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Getting home

Getting home is a huge step on the road to recovery. While it is often an enormous relief to be back home, some may find the first few weeks a bit of an emotional rollercoaster in terms of readjusting to everyday life. In this section, we've provided some general information and advice on the common physical and psychological issues you might face,what you can do to help the recovery process along, and the types of help that might be available to you and your family after you get home.We've also included a few short pieces on other people's experience, which we hope you will find helpful.

 

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Web Link: Community Care Assessment

If you or the person you're looking after has difficulty with personal care (washing and dressing, for example), you could consider getting support from social services by having a community care assessment of your needs.The assessment looks at what type of services are needed. This might include a range of things, from from aids and home adaptations to visits from care workers or residential care.

Article: Counselling study in NHS Lothian

Counselling for patients and families after Intensive Care: the CONNECT study (NHS Lothian) What is this study about? A number of previous studies have shown that patients and family members can suffer from anxiety and depression (feeling low) after Intensive Care. Some also experience upsetting memories or “flashbacks”. Losing a loved one in Intensive Care can have similar effects. We would like to find out if counselling helps. In this study, we will offer...

Web Link: Depressed or feeling low?Where to get help

This link will take you to the website of Action on Depression.They run a number of support services including:

Web Link: Driving

This link will take you to the web page of NHS Lothian's Driving Assessment Service. They offer an assessment service for people who want to start, resume or continue driving after an illness or injury. They are based at Astley Ainslie Hospital in Edinburgh, but can offer assessments in Dundee, Aberdeen, Inverness, Paisley, Irvine and Dumfries. Contact details are provided.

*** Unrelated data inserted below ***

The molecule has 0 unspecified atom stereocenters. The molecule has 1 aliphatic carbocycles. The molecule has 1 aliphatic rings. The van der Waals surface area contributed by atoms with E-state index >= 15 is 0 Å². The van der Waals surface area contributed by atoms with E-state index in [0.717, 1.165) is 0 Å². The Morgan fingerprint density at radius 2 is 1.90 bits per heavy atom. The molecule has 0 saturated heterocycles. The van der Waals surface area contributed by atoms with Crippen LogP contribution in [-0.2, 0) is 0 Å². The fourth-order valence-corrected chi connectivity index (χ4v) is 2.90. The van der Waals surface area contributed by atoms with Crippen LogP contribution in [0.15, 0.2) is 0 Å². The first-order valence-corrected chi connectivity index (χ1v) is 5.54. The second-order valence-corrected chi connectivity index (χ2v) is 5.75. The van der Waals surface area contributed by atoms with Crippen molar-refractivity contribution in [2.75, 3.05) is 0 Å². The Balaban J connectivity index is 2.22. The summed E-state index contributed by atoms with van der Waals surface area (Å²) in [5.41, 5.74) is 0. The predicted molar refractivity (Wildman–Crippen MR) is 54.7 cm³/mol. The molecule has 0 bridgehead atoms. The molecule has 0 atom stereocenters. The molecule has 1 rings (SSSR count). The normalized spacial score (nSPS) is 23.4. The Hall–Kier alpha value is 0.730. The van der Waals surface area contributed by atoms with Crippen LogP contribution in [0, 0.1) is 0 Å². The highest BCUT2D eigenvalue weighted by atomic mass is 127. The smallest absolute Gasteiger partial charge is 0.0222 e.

Web Link: East Lothian Community Physiotherapy Services

This link will take you to the webpage of the East Lothian community physiotherapy services. This physiotherapy service is available to those people living within East Lothian. This pahe will tell you about the type of physiotherapy available and how to access it.

Web Link: Edinburgh Crisis Centre

This link will take you to the Edinburgh Crisis Centre. They provide support to those caring for people with mental health issues in Lothian.They offer a freephone helpline, face to face support and the opportunity to stay at their Centre for up to 7 nights. Their freephone number is 0808 801 0414 You can also text them on 0797 442 9075

Web Link: Edinburgh Leisure

This link will take you to the website of Edinburgh Leisure.They have some really useful physical activity and health programmes.

Document: Energy conservation

This booklet outlines techniques that you can use to make the most of the energy you have without making yourself exhausted. These techniques can be used to manage different physical symptoms including breathlessness, fatigue and pain.

Article: Equipment

Some equipment is considered essential for hospital discharge, which means that it MUST be in place before you go home.Other "non essential" items of equipment or home adaptations might be organised before you leave hospital, but may take some time to arrive. This might include things like shower seats, bath aids or grab rails.

Web Link: Equipment (for private purchase)

This link will take you to the website of The Whistling Tortoise, based in the Stockbridge area of Edinburgh. They provide a wide range of mobility aids and aids for daily living that you might find useful e.g. equipment to help with personal care and household items such as can openers and grabbers.